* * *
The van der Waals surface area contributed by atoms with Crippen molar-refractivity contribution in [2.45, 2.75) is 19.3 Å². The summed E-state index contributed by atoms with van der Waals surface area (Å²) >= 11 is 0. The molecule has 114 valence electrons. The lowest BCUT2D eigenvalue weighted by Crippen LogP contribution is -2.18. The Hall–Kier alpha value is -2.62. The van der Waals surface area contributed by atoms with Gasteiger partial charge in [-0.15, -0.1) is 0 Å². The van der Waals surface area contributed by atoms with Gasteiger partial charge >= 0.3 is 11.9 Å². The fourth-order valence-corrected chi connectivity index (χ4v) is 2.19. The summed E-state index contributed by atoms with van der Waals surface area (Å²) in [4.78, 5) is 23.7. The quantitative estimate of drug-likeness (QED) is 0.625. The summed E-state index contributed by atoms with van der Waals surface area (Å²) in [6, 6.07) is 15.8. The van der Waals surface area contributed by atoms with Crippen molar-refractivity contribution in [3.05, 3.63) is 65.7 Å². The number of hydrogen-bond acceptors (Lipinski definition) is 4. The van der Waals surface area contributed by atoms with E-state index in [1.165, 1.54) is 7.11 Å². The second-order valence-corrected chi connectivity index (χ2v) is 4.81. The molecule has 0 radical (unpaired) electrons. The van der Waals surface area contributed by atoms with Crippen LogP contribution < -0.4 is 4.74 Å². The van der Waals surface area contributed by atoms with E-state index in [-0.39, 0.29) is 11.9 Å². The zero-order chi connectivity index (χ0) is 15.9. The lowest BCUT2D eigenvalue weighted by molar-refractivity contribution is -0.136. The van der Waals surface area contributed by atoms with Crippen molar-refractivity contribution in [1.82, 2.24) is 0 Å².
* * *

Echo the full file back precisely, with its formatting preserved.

The van der Waals surface area contributed by atoms with Crippen molar-refractivity contribution in [2.45, 2.75) is 19.3 Å². The summed E-state index contributed by atoms with van der Waals surface area (Å²) >= 11 is 0. The molecule has 114 valence electrons. The lowest BCUT2D eigenvalue weighted by Crippen LogP contribution is -2.18. The Hall–Kier alpha value is -2.62. The van der Waals surface area contributed by atoms with Gasteiger partial charge in [-0.15, -0.1) is 0 Å². The van der Waals surface area contributed by atoms with Gasteiger partial charge >= 0.3 is 11.9 Å². The fourth-order valence-corrected chi connectivity index (χ4v) is 2.19. The summed E-state index contributed by atoms with van der Waals surface area (Å²) in [4.78, 5) is 23.7. The quantitative estimate of drug-likeness (QED) is 0.625. The summed E-state index contributed by atoms with van der Waals surface area (Å²) in [6, 6.07) is 15.8. The van der Waals surface area contributed by atoms with Crippen molar-refractivity contribution in [3.05, 3.63) is 65.7 Å². The number of hydrogen-bond acceptors (Lipinski definition) is 4. The van der Waals surface area contributed by atoms with E-state index in [1.165, 1.54) is 7.11 Å². The second-order valence-corrected chi connectivity index (χ2v) is 4.81. The molecule has 0 radical (unpaired) electrons. The van der Waals surface area contributed by atoms with Crippen LogP contribution < -0.4 is 4.74 Å². The van der Waals surface area contributed by atoms with E-state index in [-0.39, 0.29) is 11.9 Å². The zero-order chi connectivity index (χ0) is 15.9. The lowest BCUT2D eigenvalue weighted by molar-refractivity contribution is -0.136. The van der Waals surface area contributed by atoms with Crippen molar-refractivity contribution in [1.82, 2.24) is 0 Å².